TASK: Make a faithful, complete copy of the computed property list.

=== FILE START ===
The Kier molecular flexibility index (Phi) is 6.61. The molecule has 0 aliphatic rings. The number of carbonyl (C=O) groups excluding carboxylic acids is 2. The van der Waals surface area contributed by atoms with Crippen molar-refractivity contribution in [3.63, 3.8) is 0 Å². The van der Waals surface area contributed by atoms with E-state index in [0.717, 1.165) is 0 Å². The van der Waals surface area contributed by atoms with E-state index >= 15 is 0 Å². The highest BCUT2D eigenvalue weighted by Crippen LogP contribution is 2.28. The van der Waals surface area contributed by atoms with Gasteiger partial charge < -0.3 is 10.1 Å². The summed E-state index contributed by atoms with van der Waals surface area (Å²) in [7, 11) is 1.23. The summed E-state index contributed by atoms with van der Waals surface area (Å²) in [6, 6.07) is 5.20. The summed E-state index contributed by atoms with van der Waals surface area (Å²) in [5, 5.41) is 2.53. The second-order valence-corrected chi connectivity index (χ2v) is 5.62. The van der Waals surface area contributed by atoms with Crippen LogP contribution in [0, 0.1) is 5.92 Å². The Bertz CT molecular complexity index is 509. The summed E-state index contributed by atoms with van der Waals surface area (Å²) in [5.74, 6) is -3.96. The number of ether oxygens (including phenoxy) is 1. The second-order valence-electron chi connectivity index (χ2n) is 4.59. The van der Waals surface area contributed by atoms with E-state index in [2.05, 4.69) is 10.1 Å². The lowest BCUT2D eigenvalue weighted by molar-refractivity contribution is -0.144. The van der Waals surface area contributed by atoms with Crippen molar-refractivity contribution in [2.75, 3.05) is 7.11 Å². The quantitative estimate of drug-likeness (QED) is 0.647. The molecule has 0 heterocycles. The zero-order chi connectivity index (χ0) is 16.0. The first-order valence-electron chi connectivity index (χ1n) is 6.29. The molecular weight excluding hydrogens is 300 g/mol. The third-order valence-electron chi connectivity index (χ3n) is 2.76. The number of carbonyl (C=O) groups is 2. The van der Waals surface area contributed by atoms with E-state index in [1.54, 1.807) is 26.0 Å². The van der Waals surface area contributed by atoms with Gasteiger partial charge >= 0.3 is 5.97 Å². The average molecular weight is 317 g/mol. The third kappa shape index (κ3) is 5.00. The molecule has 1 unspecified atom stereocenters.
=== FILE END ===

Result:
The Kier molecular flexibility index (Phi) is 6.61. The molecule has 0 aliphatic rings. The number of carbonyl (C=O) groups excluding carboxylic acids is 2. The van der Waals surface area contributed by atoms with Crippen molar-refractivity contribution in [3.63, 3.8) is 0 Å². The van der Waals surface area contributed by atoms with E-state index in [0.717, 1.165) is 0 Å². The van der Waals surface area contributed by atoms with E-state index >= 15 is 0 Å². The highest BCUT2D eigenvalue weighted by Crippen LogP contribution is 2.28. The van der Waals surface area contributed by atoms with Gasteiger partial charge < -0.3 is 10.1 Å². The summed E-state index contributed by atoms with van der Waals surface area (Å²) in [7, 11) is 1.23. The summed E-state index contributed by atoms with van der Waals surface area (Å²) in [6, 6.07) is 5.20. The summed E-state index contributed by atoms with van der Waals surface area (Å²) in [5, 5.41) is 2.53. The second-order valence-corrected chi connectivity index (χ2v) is 5.62. The van der Waals surface area contributed by atoms with Crippen LogP contribution in [0, 0.1) is 5.92 Å². The Bertz CT molecular complexity index is 509. The summed E-state index contributed by atoms with van der Waals surface area (Å²) in [5.74, 6) is -3.96. The number of ether oxygens (including phenoxy) is 1. The second-order valence-electron chi connectivity index (χ2n) is 4.59. The van der Waals surface area contributed by atoms with E-state index in [2.05, 4.69) is 10.1 Å². The lowest BCUT2D eigenvalue weighted by molar-refractivity contribution is -0.144. The van der Waals surface area contributed by atoms with Crippen molar-refractivity contribution in [2.75, 3.05) is 7.11 Å². The quantitative estimate of drug-likeness (QED) is 0.647. The molecule has 0 heterocycles. The zero-order chi connectivity index (χ0) is 16.0. The first-order valence-electron chi connectivity index (χ1n) is 6.29. The molecular weight excluding hydrogens is 300 g/mol. The third-order valence-electron chi connectivity index (χ3n) is 2.76. The number of carbonyl (C=O) groups is 2. The van der Waals surface area contributed by atoms with E-state index in [1.54, 1.807) is 26.0 Å². The van der Waals surface area contributed by atoms with Gasteiger partial charge >= 0.3 is 5.97 Å². The average molecular weight is 317 g/mol. The third kappa shape index (κ3) is 5.00. The molecule has 1 unspecified atom stereocenters.